Low immunogenicity and immune-tolerated of orbital fat-derived stem/stromal cells were observed in this xenotransplanted model. Orbital fat-derived stem/stromal cells significantly reduced lipopolysaccharide-induced pulmonary inflammation, which was evidenced by a decrease in total protein concentration and neutrophil counts in alveolar fluid through bronchoalveolar lavage, reduced endothelial and alveolar epithelial permeability as well as neutrophil (Ly6G-expressing cells) and macrophage (CD68-expressing cells) infiltration. Lipopolysaccharide-induced expression of CD14, inducible nitric oxide synthase, and transforming growth factor-β in lung tissue was significantly inhibited by orbital fat-derived stem/stromal cells. Orbital fat-derived stem/stromal cells not only reduced the circulation numbers of macrophages and neutrophils (CD11b-expressing cells), but also decreased systemic proinflammatory chemokine levels such as macrophage inflammatory protein-1-γ, B-lymphocyte chemoattractant, interleukin-12, and subsequent circulation helper T cell (CD4-expressing cells) numbers. Furthermore, few human orbital fat-derived stem/stromal cells were detectable in the recipient lung after acute inflammation subsided.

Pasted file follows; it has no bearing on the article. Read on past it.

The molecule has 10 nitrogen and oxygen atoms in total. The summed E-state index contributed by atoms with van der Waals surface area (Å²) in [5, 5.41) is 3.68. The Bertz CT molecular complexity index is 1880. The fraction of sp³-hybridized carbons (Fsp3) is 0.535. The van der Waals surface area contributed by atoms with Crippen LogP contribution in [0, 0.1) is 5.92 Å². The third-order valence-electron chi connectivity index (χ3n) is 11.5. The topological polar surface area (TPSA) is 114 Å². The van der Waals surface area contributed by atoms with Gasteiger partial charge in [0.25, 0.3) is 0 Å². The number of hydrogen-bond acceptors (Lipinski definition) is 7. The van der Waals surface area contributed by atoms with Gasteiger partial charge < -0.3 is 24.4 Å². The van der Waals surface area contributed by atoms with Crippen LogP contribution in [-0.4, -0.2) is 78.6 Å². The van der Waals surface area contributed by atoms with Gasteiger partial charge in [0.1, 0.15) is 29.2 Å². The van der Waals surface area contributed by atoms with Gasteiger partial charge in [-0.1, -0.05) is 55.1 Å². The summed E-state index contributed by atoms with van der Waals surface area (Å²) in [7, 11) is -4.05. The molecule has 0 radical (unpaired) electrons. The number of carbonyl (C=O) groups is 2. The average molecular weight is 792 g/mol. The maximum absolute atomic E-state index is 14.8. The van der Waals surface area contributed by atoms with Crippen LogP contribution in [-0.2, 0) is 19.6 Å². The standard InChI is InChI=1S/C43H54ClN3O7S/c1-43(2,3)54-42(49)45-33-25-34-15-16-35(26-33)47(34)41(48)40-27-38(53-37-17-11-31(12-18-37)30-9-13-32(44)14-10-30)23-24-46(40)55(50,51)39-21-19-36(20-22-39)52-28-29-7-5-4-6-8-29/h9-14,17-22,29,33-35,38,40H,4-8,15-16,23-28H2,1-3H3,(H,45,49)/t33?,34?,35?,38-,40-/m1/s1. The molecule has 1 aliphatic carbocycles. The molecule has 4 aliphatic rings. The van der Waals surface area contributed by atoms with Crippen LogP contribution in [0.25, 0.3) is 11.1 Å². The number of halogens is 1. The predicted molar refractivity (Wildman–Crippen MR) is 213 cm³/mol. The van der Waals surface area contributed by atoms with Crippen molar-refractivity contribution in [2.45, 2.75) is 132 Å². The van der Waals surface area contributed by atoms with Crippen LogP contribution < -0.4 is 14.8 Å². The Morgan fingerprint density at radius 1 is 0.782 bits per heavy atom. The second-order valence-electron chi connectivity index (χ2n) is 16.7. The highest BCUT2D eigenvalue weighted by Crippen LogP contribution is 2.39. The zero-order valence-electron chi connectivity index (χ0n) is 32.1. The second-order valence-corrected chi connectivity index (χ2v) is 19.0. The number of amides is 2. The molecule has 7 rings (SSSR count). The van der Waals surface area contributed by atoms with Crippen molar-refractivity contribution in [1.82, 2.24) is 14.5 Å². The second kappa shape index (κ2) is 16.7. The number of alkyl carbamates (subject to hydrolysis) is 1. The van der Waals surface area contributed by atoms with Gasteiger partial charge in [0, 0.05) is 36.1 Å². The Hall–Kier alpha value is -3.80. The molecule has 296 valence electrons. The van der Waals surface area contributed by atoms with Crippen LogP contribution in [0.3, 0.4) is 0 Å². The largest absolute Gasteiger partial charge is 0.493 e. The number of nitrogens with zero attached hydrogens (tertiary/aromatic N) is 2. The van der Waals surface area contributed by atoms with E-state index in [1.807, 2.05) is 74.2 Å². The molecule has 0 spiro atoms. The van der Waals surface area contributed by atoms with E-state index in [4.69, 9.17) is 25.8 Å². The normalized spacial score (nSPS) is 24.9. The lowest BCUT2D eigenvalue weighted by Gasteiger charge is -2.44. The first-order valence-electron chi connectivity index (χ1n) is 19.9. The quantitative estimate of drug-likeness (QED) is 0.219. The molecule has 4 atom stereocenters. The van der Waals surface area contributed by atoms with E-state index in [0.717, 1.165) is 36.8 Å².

Systemic orbital fat-derived stem/stromal cell transplantation was effective in modulating inflammation during acute lung injury. The therapeutic effect was attributed to the inhibition of acute inflammatory responses.
Critical care medicine 12/2011; 40(4):1245-53. · 6.37 Impact Factor
[show abstract][hide abstract] ABSTRACT: In this study, we investigated the roles of mitogen activated protein kinase (MAPK), mitogen stress-activated protein kinase 1 (MSK1), and nuclear factor-κB (NF-κB) signaling pathways in thrombin-induced inducible nitric oxide synthase (iNOS) expression in alveolar macrophages (NR8383). Treatment of NR8383 cells with thrombin caused an increase in iNOS expression in a concentration- and time-dependent manner. Treatment of NR8383 cells with SB203580 (4-(4-Fluorophenyl)-2-[4-(methylsulfinyl)phenyl]-5-(4-pyridyl)-1H-imidazole, a p38 MAPK inhibitor), PD98059 (2'-amino-3'-methoxyflavone, a MAPK kinase (MEK) inhibitor), and SP600125 (anthra[1-9-cd]pyrazol-6(2H)-one, a JNK inhibitor) all inhibited thrombin-induced iNOS expression. Stimulation of cells with thrombin caused an increase in p38 MAPK, ERK, and JNK phosphorylation. Treatment of cells with Ro 31-8220 (an MSK1 inhibitor) and MSK1 small interfering RNA (MSK1 siRNA) both inhibited thrombin-induced iNOS expression. Thrombin caused time-dependent activation of MSK1 Ser531 phosphorylation, which was inhibited by SB203580 and PD98059, but not by SP600125. Treatment of cells with pyrrolidine dithiocarbamate (PDTC, an NF-κB inhibitor) inhibited thrombin-induced iNOS expression in a concentration-dependent manner. Treatment of NR8383 cells with thrombin induced κB-luciferase activity and p65 Ser276 phosphorylation. Thrombin-induced increases in p65 Ser276 phosphorylation and κB-luciferase activity were inhibited by SB203580, PD98059, Ro 31-8220, and MSK1 siRNA. Taken together, these results suggest that the signaling pathways of MAPK, MSK1, and NF-κB play important roles in thrombin-induced iNOS expression in alveolar macrophages.